The Obama Administration had begun its term by ordering a fresh review of the Afghanistan and Pakistan situation. Rather, it ordered numerous reviews and then synthesized them into a single review by former national security senior staff member Bruce Riedel. Individual reviews were conducted by the Chairman of the Joint Chiefs of Staff, Admiral Michael Mullen, the Commander Centcom, General David Petraeus, and national security staff member Lieutenant General Douglas Lute. The President sought advice from Vice President Joseph Biden and Secretary of State Hilary Clinton, among others. The result was a validation and reassertion of the importance of Afghanistan...

  7. (pp. 14-14)

    In the Pakistani political narrative, history matters. Both its people and its government have long memories of their roller coaster relationship with the United States. In their narrative, the United States engages with Pakistan when it suits its global or regional interests and then departs. Spikes in the friendship, accompanied by military and economic assistance, occurred in the early 1950s to 1965 when a military alliance (ostensibly to fight the Soviets) ended with the Indo-Pakistan war and the stoppage of U.S. aid to Pakistan and India both. This left Pakistan vulnerable since it had become dependent on U.S. assistance. A...

  8. (pp. 15-16)

    The historical memories that fed the mutual distrust between the United States and Pakistan pushed into the background the reality of their common interests and shared aims on four key topics:

    both the United States and Pakistan understood the dangers of proliferation of nuclear technology and weapons. Pakistan in fact benefited from U.S. assistance to train its military in protecting and safeguarding its nuclear assets. It would not be in Pakistan’s interests to allow its knowledge or technology of nuclear weapons to leak onto the global marketplace, especially if it were to end up in the hands of non-state actors....

  9. (pp. 17-17)

    Last year, the Atlantic Council report on Pakistan, issued in February 2009 under the co-chairmanship of Senators John Kerry and Chuck Hagel, issued a clear warning captured in its title: “URGENT Needed: A Comprehensive U.S. Policy Toward Pakistan”. One year into the Obama Administration the shape of such a policy is coming into focus but it has yet to take root. Not surprisingly, domestic political and economic considerations have diverted attention away from focusing on Pakistan to the extent that the country deserves. Not just the United States but also the international community has been tardy in meeting Pakistan’s urgent...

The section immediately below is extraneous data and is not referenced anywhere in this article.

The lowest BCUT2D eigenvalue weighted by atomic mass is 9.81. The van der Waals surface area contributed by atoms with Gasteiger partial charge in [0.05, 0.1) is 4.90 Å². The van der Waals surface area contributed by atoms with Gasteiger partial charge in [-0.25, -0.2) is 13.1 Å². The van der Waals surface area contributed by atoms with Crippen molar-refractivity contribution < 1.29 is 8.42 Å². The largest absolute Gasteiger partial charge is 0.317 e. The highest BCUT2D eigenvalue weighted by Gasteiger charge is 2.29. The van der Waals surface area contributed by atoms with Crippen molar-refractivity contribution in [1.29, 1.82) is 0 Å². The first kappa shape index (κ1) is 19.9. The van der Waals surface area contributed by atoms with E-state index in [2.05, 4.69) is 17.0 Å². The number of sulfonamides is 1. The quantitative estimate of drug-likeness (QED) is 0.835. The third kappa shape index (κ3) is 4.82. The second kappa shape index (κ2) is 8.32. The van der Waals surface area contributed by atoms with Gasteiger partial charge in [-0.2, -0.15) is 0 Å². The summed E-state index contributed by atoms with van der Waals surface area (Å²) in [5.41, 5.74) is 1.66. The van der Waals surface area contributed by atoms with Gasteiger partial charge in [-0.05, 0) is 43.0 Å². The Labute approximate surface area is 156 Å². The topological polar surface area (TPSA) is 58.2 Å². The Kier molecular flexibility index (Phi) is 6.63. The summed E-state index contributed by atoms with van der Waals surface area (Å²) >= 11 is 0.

10. (pp. 18-19)

    Many detailed recommendations made by U.S. last year remain works in progress or just ideas on paper. These cover political and economic actions as well as support for the military. Lack of rapid action on these fronts will further strengthen the view inside Pakistan that the U.S. is not as serious about Pakistan’s role and situation in the region as its leaders state it to be. The skeptics maintain that the United States has ulterior motives and only short-term interests. History, this say, will repeat itself. Domestic political events and the desire to build a partnership with India in South...

  11. (pp. 20-20)

    If the United States walks away from Afghanistan and Pakistan again, the hands of those extremists in Pakistan that branded it as an untrustworthy ally will be strengthened. (The United States needs to show by its actions that it will not abandon the Afghan theater for a long time and will remain closely involved in Afghanistan’s development.) Re-engagement will be harder the next time around. Pakistan also risks overestimating its leverage against the United States. As economic events at home and political crises elsewhere distract the U.S. government and shift attention away from Afghanistan and Pakistan, the latter may find...